EC (2008), European Competitiveness Report, European Commission, Brussels.
Feldman, M & Francis, J (2006), Entrepreneurs as agents in the formation of industrial clusters, In B. Asheim, P. Cooke, & R. Martin, Clusters and Regional Development: Critical reflections and explorations (pp. 115-137, Routledge), Oxon.
Florida, R (1995), Toward the learning region, Futures, 27(5), 527-536.
Florida, R (2003), Cities and the creative class, City and Community, 2(1), ?.
Florida, R (2005), Cities and the creative class, Routledge, Oxon.
Glaeser, E Kolko, J & Saiz, A (2000), Consumer City, Working paper 7790, National Bureau of Economic Research, Massachusetts.
Hall, P (2000), Creative Cities and Economic Development, Urban Studies, 37(4), 639–649.
Kitson, M Martin, R & Tyler, P (2004), Regional Competitiveness: An Elusive yet Key Concept?, Regional Studies, 38(9), 991-999.
Kresl, P & Singh, B(2012), Urban Competitiveness and US Metropolitan Centers, Urban Studies(49(2)), 239-254.
Krugman, P (1994), Competitiveness: A Dangerous Obsession, Foreign Affairs, 73(2), 28-44.
Krugman, P. R(1996), Making sense of the competitiveness debate, Oxford Review Of Economic Policy, 12(3), 17-25.
Krugman, P(2003), Growth on the periphery: Second wind for industrial regions?, Fraser Allander Institute, Glasgow, UK.
Krugman, P (2005), Second winds for industrial regions? In D. Coyle, W. Alexander, & B. Ashcroft, New Wealth for Old Nations: Scotland’s Economic Prospects (pp. 35-47), Princeton University Press, Princeton.
Lengyel, I (2006), An Attempt for the Measurement of Regional Competitiveness in Hungary. Enlargement, Southern Europe and the Mediterranean (p. ?). Volos: European Regional Science Association.
Lengyel, I (2009), Bottom-up Regional Economic Development: Competition, Competitiveness and Clusters, In Z. Bajmócy, I. Lengyel, & (eds), Regional Competitiveness, Innovation and Environment (pp. 13-38, JATEPress), Szeged.
Lever, W. F (1999), Competitive Cities in Europe, Urban Studies, 36, 1029 - 1044.
Lucas, R (1988), On the Mechanics of Economic Development, Journal of Monetary Economics, 22, 1—42.
Malecki, E (2002), Hard and Soft Networks for Urban Competitiveness, Urban Studies, 39(5-6), 929-945.
Malecki, E. J (2004), Jockeying for Position: What It Means and Why It Matters to Regional Development Policy When Places Compete, Regional Studies, 38(9), 1101-1120.
Morgan, K (2001), The Exaggerated Death of Geography: Localized Learning, Innovation and Uneven Development, The Future of Innovation Studies Conference, Eindhoven University of Technology: Eindhoven Centre for Innovation Studies.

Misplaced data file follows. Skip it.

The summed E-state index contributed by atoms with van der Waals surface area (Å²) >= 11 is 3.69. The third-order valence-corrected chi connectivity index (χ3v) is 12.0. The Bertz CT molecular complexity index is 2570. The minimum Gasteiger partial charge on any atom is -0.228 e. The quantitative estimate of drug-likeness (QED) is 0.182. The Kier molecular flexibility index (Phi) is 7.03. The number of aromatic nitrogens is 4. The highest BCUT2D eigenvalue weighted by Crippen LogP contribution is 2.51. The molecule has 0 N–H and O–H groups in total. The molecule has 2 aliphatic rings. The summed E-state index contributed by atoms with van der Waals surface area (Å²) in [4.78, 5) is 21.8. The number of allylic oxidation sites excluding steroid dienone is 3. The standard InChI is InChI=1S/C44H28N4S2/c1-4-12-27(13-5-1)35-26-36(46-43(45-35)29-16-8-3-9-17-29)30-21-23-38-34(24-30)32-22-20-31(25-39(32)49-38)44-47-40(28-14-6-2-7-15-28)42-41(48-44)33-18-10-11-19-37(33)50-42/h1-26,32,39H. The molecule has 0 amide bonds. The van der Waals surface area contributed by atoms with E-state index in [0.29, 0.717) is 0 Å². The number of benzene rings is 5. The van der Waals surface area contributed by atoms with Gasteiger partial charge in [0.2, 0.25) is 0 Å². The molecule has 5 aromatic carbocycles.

Porter, M. E (1990), The competitive advantage of nations, Harvard Business Review, 74-91.
Porter, M (1998), Cluster and the new economics of competition, Harvard Business Review.
Porter, M (1998), On Competition, Harvard Business School Press, Boston.
Porter, M. E (2000), Chapter 13, Locations, Clusters, and Company Strategy, In G. L. Clark, M. P. Feldman, & M. S. Gertler, location and Innovation: The New Economic Geography of Innovation, Spillovers, and Agglomeration (pp. 275-253), Oxford University Press, New York.
Porter, M (2004), Building the Microeconomic Foundations of Prosperity: Findings from the Business Competitiveness Index, In WEF, Global Competitiveness Report 2003-04. ? World Economic Forum.
Porter, M. E (2008), The Competitive Advantages of the Inner City, In M. E. Porter, On Competition: Updated and Expanded Edition (pp. 373-405), Harvard Business Review, USA.
Porter, M. E (2008), The five competitive forces, In M. E. Porter, On competition, updated and expanded edition (Vol. 11, pp. 37-73), United State of America: Harvard Business School Publishing Corporation, Boston.
Romer, P (1990), Endogenous Technological Change, Journal of Political Economy, 98(5), S71—S102.
Scott, J. A (2007),  Development on the Ground: Clusters, Networks, and Regions in Emerging Economies, Routledge, London.
Simmie, J (2006), Do clusters or innovation systems drive competitiveness? In B. Asheim, P. Cooke, & R. Martin, Clusters and Regional Development:Critical reflections and explorations (pp. 164-189), Routledge, Oxon.
Storper, M (1997), The Regional World: Territorial Development in a Global Economy, Guilford Press, New York.
Turok, I (2004), Cities, Regions and Competitiveness, Regional Studies, 38(9), 1069-1083.
Ullman, E (1958), Regional Development and the Geography of Concentration, The Regional Science Association (pp. 179—98). ؟: the Regional Science Association.
Wyly E (2013), Emerging Cities of the Third Wave’ Revisited: Part One The city of cognitive–cultural capitalism, City: analysis of urban trends, culture, theory, policy, action, 17(3).